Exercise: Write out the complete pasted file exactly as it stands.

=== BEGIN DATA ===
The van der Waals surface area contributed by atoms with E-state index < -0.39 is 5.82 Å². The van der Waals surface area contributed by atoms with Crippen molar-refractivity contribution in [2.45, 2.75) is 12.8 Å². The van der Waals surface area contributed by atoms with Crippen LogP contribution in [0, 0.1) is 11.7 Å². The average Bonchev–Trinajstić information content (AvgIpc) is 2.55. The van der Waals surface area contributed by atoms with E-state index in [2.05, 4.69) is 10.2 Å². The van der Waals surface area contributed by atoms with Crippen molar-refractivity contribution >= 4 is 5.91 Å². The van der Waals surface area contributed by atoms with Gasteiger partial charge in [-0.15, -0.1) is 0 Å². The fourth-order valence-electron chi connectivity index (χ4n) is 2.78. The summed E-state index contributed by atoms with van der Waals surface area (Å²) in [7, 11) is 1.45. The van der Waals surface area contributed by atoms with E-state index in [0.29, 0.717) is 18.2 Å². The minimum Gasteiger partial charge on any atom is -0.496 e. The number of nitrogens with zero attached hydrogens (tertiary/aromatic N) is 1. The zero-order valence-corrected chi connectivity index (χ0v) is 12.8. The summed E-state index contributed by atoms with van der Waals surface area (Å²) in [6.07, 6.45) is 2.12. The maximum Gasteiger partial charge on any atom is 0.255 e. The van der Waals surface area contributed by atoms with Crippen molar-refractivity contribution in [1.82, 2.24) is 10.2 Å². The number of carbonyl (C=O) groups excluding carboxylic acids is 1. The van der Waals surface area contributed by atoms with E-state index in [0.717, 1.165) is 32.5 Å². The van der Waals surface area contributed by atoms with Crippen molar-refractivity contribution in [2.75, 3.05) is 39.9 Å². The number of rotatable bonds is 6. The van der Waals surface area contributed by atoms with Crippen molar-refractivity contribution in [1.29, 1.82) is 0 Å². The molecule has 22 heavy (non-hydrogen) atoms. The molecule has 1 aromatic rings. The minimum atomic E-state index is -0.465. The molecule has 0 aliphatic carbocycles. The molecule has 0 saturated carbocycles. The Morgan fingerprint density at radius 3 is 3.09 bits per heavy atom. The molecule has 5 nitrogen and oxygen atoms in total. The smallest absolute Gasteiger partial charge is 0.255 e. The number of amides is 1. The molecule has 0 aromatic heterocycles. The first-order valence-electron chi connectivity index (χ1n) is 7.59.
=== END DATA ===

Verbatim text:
The van der Waals surface area contributed by atoms with E-state index < -0.39 is 5.82 Å². The van der Waals surface area contributed by atoms with Crippen molar-refractivity contribution in [2.45, 2.75) is 12.8 Å². The van der Waals surface area contributed by atoms with Crippen LogP contribution in [0, 0.1) is 11.7 Å². The average Bonchev–Trinajstić information content (AvgIpc) is 2.55. The van der Waals surface area contributed by atoms with E-state index in [2.05, 4.69) is 10.2 Å². The van der Waals surface area contributed by atoms with Crippen molar-refractivity contribution >= 4 is 5.91 Å². The van der Waals surface area contributed by atoms with Gasteiger partial charge in [-0.15, -0.1) is 0 Å². The fourth-order valence-electron chi connectivity index (χ4n) is 2.78. The summed E-state index contributed by atoms with van der Waals surface area (Å²) in [7, 11) is 1.45. The van der Waals surface area contributed by atoms with E-state index in [0.29, 0.717) is 18.2 Å². The minimum Gasteiger partial charge on any atom is -0.496 e. The number of nitrogens with zero attached hydrogens (tertiary/aromatic N) is 1. The zero-order valence-corrected chi connectivity index (χ0v) is 12.8. The summed E-state index contributed by atoms with van der Waals surface area (Å²) in [6.07, 6.45) is 2.12. The maximum Gasteiger partial charge on any atom is 0.255 e. The van der Waals surface area contributed by atoms with Crippen molar-refractivity contribution in [1.82, 2.24) is 10.2 Å². The number of carbonyl (C=O) groups excluding carboxylic acids is 1. The van der Waals surface area contributed by atoms with E-state index in [0.717, 1.165) is 32.5 Å². The van der Waals surface area contributed by atoms with Crippen molar-refractivity contribution in [2.75, 3.05) is 39.9 Å². The number of rotatable bonds is 6. The van der Waals surface area contributed by atoms with Crippen molar-refractivity contribution in [1.29, 1.82) is 0 Å². The molecule has 22 heavy (non-hydrogen) atoms. The molecule has 1 aromatic rings. The minimum atomic E-state index is -0.465. The molecule has 0 aliphatic carbocycles. The molecule has 0 saturated carbocycles. The Morgan fingerprint density at radius 3 is 3.09 bits per heavy atom. The molecule has 5 nitrogen and oxygen atoms in total. The smallest absolute Gasteiger partial charge is 0.255 e. The number of amides is 1. The molecule has 0 aromatic heterocycles. The first-order valence-electron chi connectivity index (χ1n) is 7.59.